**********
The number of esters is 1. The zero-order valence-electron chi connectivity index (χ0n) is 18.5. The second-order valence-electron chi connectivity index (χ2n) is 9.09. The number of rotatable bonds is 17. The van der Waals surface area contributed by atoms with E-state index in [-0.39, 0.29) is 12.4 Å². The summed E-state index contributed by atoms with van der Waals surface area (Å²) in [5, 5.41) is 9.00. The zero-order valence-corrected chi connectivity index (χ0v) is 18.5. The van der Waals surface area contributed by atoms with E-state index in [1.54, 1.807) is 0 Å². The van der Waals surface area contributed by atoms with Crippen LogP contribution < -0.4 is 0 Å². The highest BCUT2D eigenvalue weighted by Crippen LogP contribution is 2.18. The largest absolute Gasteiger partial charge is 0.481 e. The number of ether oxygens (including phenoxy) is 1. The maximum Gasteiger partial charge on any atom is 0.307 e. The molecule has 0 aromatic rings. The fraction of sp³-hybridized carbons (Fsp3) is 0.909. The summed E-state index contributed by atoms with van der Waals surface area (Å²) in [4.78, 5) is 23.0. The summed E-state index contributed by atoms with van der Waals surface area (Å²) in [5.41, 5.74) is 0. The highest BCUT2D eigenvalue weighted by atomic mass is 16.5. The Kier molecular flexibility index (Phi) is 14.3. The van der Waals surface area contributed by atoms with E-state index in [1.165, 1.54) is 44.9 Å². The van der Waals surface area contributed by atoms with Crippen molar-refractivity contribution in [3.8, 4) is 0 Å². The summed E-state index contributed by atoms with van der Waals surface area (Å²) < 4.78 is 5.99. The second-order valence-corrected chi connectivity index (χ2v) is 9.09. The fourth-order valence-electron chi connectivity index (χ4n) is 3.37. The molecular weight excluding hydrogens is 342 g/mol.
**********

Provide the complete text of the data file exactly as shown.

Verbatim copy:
The number of esters is 1. The zero-order valence-electron chi connectivity index (χ0n) is 18.5. The second-order valence-electron chi connectivity index (χ2n) is 9.09. The number of rotatable bonds is 17. The van der Waals surface area contributed by atoms with E-state index in [-0.39, 0.29) is 12.4 Å². The summed E-state index contributed by atoms with van der Waals surface area (Å²) in [5, 5.41) is 9.00. The zero-order valence-corrected chi connectivity index (χ0v) is 18.5. The van der Waals surface area contributed by atoms with E-state index in [1.54, 1.807) is 0 Å². The van der Waals surface area contributed by atoms with Crippen LogP contribution < -0.4 is 0 Å². The highest BCUT2D eigenvalue weighted by Crippen LogP contribution is 2.18. The largest absolute Gasteiger partial charge is 0.481 e. The number of ether oxygens (including phenoxy) is 1. The maximum Gasteiger partial charge on any atom is 0.307 e. The molecule has 0 aromatic rings. The fraction of sp³-hybridized carbons (Fsp3) is 0.909. The summed E-state index contributed by atoms with van der Waals surface area (Å²) in [4.78, 5) is 23.0. The summed E-state index contributed by atoms with van der Waals surface area (Å²) in [5.41, 5.74) is 0. The highest BCUT2D eigenvalue weighted by atomic mass is 16.5. The Kier molecular flexibility index (Phi) is 14.3. The van der Waals surface area contributed by atoms with E-state index in [1.165, 1.54) is 44.9 Å². The van der Waals surface area contributed by atoms with Crippen molar-refractivity contribution in [3.8, 4) is 0 Å². The summed E-state index contributed by atoms with van der Waals surface area (Å²) < 4.78 is 5.99. The second-order valence-corrected chi connectivity index (χ2v) is 9.09. The fourth-order valence-electron chi connectivity index (χ4n) is 3.37. The molecular weight excluding hydrogens is 342 g/mol.